The organisation of this ceremony by the EPRLF should be understood as a challenge that is mainly directed against the LTTE in a psychological warfare. It should also be seen as a way to contradict the image, widespread by the LTTE, that Patmanapa was a turoki, “traitor”, of the true Tamil cause by collaborating with the IPKF. That message is implicitly conveyed in the celebration of the Great Heroes of the EPRLF.

What is surprising is that the EPRLF at all cares to produce any symbolism that is condemned by its cadres as Tamil chauvinism when they speak about the symbol production of the LTTE. There is evidently a breakthrough of Tamil nationalistic thinking within the EPRLF. It is one thing to commemorate the fallen “comrade” as many leftist movements do all over the world. Another thing is to institutionalise a National Heroes Day replacing Marxist technicalritualistic terms with those belonging to a Tamil nationalistic context.

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PLOTE means `’People’s Liberation Organisation of Thamileelam”. Sometimes the short form of the name is given as PLOT by PLOTE itself, depending on whether Tamil­Ealam is understood as a compound or as two words. The form PLOT can also be a result of the Tamil writing of the English name as PULOT, that was shortened to PLOT. In Tamil the name is Tamilila Makkal Vitutalai Kalakam.

Its symbol is a globe. There is also a hand holding a hammer. It smashes a chain that fetters the globe. Around the globe is written the name of the group in English and Tamil. A banderole surrounding the globe carries the slogan of the group in Tamil and English: anaittu atakkumuraikalalyum utaiterivom. The official translation of this slogan made by PLOTE is: “Demolish all suppression”. This slogan also appears on pamphlets, banners, etc.

The PLOTE has a political wing called the Democratic People’s Liberation Front whose present President is Tarumalinkam Cittarttan (see below). Its Tamil name is Jananayaka Makkal Vitutalai Munnani. The PLOTE has had no official military wing since 1987, but unofficially it has one. It is led by Manikkavasan, who leads his military forces alongside the Sri Lankan Army that provides arms, protection and money. Manikkavasan also comes to Europe and other places of Tamils in exile to collect money.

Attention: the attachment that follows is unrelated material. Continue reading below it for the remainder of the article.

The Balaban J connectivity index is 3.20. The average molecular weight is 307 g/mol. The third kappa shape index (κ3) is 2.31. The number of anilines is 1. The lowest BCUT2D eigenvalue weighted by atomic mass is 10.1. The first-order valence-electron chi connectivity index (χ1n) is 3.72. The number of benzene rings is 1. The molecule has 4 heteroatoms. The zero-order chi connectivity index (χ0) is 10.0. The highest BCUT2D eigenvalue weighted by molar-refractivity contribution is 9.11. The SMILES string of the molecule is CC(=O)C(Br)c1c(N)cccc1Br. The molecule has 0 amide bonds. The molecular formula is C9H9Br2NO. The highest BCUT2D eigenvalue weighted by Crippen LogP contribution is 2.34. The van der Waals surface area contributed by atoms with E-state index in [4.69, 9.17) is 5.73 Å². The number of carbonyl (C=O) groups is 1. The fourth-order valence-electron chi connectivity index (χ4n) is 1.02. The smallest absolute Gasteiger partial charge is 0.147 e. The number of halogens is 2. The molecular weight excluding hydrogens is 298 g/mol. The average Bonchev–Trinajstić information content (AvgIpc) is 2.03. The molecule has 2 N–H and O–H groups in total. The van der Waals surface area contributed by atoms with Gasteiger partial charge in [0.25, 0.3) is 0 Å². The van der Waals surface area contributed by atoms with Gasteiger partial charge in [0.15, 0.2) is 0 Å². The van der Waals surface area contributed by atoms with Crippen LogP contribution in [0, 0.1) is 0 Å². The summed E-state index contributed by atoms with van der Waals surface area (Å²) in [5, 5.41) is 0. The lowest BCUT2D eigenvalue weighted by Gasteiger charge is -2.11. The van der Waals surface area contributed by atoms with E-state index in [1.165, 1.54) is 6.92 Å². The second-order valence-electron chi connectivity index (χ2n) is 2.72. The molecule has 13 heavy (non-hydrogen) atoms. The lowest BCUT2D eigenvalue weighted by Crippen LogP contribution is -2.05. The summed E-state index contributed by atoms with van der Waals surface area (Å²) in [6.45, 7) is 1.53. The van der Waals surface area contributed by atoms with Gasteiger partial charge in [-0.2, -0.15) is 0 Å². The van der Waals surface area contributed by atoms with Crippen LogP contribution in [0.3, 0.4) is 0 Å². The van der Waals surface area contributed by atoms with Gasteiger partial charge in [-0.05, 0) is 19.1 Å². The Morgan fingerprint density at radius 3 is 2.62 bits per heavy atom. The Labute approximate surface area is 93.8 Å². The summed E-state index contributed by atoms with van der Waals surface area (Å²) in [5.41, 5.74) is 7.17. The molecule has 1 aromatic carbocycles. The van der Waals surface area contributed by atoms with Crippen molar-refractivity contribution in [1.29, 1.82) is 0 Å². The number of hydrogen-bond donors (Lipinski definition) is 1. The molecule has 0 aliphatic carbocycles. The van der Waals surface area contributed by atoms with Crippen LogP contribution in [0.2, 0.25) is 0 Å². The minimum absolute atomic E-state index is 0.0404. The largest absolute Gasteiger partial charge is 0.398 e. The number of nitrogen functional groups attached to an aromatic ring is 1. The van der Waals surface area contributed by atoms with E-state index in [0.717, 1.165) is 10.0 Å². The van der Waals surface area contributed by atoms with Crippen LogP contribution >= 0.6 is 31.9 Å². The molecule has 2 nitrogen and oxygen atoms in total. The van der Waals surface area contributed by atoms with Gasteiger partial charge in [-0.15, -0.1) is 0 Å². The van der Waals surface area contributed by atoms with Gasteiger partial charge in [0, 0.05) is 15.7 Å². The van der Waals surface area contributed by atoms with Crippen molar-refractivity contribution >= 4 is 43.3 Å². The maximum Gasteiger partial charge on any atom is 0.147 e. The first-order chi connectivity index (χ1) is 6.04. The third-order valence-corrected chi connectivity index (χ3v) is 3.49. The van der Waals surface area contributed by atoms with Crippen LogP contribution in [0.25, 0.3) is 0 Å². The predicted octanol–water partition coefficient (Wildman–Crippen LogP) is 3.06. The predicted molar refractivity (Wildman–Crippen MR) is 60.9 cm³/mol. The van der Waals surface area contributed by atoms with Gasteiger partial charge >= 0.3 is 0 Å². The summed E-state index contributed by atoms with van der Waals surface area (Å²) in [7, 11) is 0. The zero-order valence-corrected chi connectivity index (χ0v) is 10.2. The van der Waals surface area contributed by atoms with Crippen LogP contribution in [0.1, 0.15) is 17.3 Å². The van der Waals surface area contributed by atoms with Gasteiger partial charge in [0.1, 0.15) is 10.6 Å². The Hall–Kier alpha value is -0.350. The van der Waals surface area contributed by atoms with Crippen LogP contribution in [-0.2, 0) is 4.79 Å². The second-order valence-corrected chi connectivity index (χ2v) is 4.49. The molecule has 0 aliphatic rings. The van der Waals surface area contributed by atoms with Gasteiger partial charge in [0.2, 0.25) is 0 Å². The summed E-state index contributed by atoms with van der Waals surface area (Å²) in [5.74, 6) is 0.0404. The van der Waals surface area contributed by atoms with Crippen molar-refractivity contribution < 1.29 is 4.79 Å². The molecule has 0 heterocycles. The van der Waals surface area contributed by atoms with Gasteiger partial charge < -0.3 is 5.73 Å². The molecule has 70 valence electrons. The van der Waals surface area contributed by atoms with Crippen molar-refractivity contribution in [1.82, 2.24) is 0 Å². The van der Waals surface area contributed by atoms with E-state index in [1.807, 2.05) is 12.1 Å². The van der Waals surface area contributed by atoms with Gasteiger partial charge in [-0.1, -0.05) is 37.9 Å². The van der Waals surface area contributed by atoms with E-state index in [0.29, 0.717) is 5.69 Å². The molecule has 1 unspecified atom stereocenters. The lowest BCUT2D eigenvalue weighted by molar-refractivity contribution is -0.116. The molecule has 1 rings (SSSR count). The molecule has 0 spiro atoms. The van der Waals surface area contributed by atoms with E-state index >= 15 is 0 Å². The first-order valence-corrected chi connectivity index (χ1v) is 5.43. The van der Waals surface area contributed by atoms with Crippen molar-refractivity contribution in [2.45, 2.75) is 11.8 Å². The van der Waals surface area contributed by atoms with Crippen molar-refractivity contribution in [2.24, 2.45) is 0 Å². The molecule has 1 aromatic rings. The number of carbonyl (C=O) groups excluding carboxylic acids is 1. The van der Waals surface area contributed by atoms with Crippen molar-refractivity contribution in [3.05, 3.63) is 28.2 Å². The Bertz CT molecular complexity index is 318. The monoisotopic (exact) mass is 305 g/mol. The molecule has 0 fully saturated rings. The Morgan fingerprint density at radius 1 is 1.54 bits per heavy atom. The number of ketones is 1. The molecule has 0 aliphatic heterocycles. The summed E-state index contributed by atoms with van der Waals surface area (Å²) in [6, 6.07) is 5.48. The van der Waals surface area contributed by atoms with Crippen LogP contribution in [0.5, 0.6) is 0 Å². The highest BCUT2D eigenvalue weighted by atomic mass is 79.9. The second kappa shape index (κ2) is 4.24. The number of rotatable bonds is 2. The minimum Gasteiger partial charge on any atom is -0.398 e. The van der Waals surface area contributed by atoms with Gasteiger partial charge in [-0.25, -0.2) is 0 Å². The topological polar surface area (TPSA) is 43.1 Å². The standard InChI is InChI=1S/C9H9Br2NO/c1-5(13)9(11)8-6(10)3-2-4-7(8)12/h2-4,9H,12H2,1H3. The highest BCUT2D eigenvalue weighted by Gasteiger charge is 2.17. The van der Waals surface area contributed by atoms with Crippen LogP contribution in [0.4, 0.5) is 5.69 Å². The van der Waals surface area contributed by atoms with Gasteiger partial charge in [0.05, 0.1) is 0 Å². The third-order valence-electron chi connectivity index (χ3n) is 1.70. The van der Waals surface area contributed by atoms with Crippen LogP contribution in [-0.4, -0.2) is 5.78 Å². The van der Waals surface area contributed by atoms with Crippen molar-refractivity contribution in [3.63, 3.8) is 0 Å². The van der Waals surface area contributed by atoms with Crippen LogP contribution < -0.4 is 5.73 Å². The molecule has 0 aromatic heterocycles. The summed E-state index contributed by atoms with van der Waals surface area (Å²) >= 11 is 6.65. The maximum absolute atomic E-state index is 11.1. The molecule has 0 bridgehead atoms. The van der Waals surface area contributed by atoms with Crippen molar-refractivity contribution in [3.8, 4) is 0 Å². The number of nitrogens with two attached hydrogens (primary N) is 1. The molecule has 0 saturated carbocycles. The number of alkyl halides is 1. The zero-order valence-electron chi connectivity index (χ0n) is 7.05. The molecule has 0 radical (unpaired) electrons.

The PLOTE issues a regular paper in Colombo called Tamil Muracu. In the 1980s it had several papers, among them an English one called SPARK

The PLOTE celebrates its most important annually commemoration day on 16th May. This day recalls the killing of its former leader Ka. Umamakesvaran (Uma Maheshwaran) in 1989. The day is called viramakkal tinam, “the day of the heroic people”. The day does not commemorate their own leader only, but also other leaders who have allegedly been killed by the LTTE, like A. Amirtalinkam from the TULF and Ka. Patmanapa from the EPRLF.

The PLOTE announced an appeal in public on vira makkal tinam, “heroic day of the people”, 9th­15th July 1993, to commemorate its makkal yuttattin makattana talapati, “the great lord of the people’s struggle”, in the fourth year after his death. This is amarar tolar, “immortal comrade,’, Katirkamar Umamakesvaran (Mukuntan), born on 18th February 1945, and died on 16th July 1989. The commemoration day is placed on ati 16, 16th July. The appeal contains a photo and a quotation by Umamakesvaran. There is also a comment by the editors of the appeal.

Having this positive attitude towards the Government and the united state, we are astonished to find the PLOTE celebrating Heroic People’s Day on 16th May “to commemorate the Tamil leaders, our beloved comrades’ other fighters and the people who laid down their lives in the freedom struggle of the Tamil speaking people”. This celebrating becomes still more astonishing when we realise that Heroic People’s Day is just a copy of Great Heroes’ Day on 27th November of the LTTE, inaugurated in 1989. This celebrating becomes most astonishing when we realise that the beloved comrade Uma Makesvaran may have been killed by some of those who now celebrate his memory on Heroic People’s Day.

The PLOTE was the strongest armed Tamil movement in the first half of the 1980s, but declined in number during the second half of the 1980s and gradually lost control over the northern province. At the same time the LTTE increased its membership and gained control over the northern province. The LTTE eliminated the PLOTE, the TELO, the EROS and the EPRLF in Yalppanam from 1986 onwards. The shift in popularity from the PLOTE to the LTTE had to do with the intensified and impatient militancy and growth of Tamil nationalism.

The fatal fight for survival on the battlefield and the political stage that has taken place between the LTTE on one side and the EPRLF and PLOTE on the other has been no obstacle to the LTTE’s ideologically influencing the two enemies. Both accuse the LTTE of   being a Tamil chauvinist group, but evidently the nationalistic striving within both parties is so strong that the leadership could not suppress it. What comes up relates them to the LTTE’s popularised concept of martyrdom.